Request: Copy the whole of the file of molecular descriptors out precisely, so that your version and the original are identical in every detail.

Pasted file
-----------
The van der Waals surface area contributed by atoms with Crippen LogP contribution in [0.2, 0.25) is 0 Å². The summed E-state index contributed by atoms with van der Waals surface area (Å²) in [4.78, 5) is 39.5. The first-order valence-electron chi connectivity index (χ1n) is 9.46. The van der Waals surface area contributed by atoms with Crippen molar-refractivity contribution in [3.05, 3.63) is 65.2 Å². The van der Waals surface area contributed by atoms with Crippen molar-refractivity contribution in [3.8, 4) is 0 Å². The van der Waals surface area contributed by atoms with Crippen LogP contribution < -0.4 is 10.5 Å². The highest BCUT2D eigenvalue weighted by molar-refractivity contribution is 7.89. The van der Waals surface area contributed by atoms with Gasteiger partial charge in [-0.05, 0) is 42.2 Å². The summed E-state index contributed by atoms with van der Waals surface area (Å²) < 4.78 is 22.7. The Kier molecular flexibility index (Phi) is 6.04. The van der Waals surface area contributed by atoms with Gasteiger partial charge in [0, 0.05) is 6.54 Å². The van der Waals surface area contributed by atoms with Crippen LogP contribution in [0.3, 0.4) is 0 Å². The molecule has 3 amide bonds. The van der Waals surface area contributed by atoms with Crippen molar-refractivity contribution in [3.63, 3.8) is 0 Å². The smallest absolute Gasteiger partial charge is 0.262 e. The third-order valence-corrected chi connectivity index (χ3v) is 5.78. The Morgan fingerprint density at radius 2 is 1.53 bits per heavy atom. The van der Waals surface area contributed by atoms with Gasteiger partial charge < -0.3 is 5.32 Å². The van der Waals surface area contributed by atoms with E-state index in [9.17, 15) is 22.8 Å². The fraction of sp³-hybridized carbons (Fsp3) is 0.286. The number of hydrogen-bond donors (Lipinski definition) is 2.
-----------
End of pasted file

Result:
The van der Waals surface area contributed by atoms with Crippen LogP contribution in [0.2, 0.25) is 0 Å². The summed E-state index contributed by atoms with van der Waals surface area (Å²) in [4.78, 5) is 39.5. The first-order valence-electron chi connectivity index (χ1n) is 9.46. The van der Waals surface area contributed by atoms with Crippen molar-refractivity contribution in [3.05, 3.63) is 65.2 Å². The van der Waals surface area contributed by atoms with Crippen molar-refractivity contribution in [3.8, 4) is 0 Å². The van der Waals surface area contributed by atoms with Crippen LogP contribution < -0.4 is 10.5 Å². The highest BCUT2D eigenvalue weighted by molar-refractivity contribution is 7.89. The van der Waals surface area contributed by atoms with Gasteiger partial charge in [-0.05, 0) is 42.2 Å². The summed E-state index contributed by atoms with van der Waals surface area (Å²) < 4.78 is 22.7. The Kier molecular flexibility index (Phi) is 6.04. The van der Waals surface area contributed by atoms with Gasteiger partial charge in [0, 0.05) is 6.54 Å². The van der Waals surface area contributed by atoms with Crippen LogP contribution in [0.3, 0.4) is 0 Å². The molecule has 3 amide bonds. The van der Waals surface area contributed by atoms with Crippen molar-refractivity contribution in [3.63, 3.8) is 0 Å². The smallest absolute Gasteiger partial charge is 0.262 e. The third-order valence-corrected chi connectivity index (χ3v) is 5.78. The Morgan fingerprint density at radius 2 is 1.53 bits per heavy atom. The van der Waals surface area contributed by atoms with Gasteiger partial charge < -0.3 is 5.32 Å². The van der Waals surface area contributed by atoms with E-state index in [9.17, 15) is 22.8 Å². The fraction of sp³-hybridized carbons (Fsp3) is 0.286. The number of hydrogen-bond donors (Lipinski definition) is 2.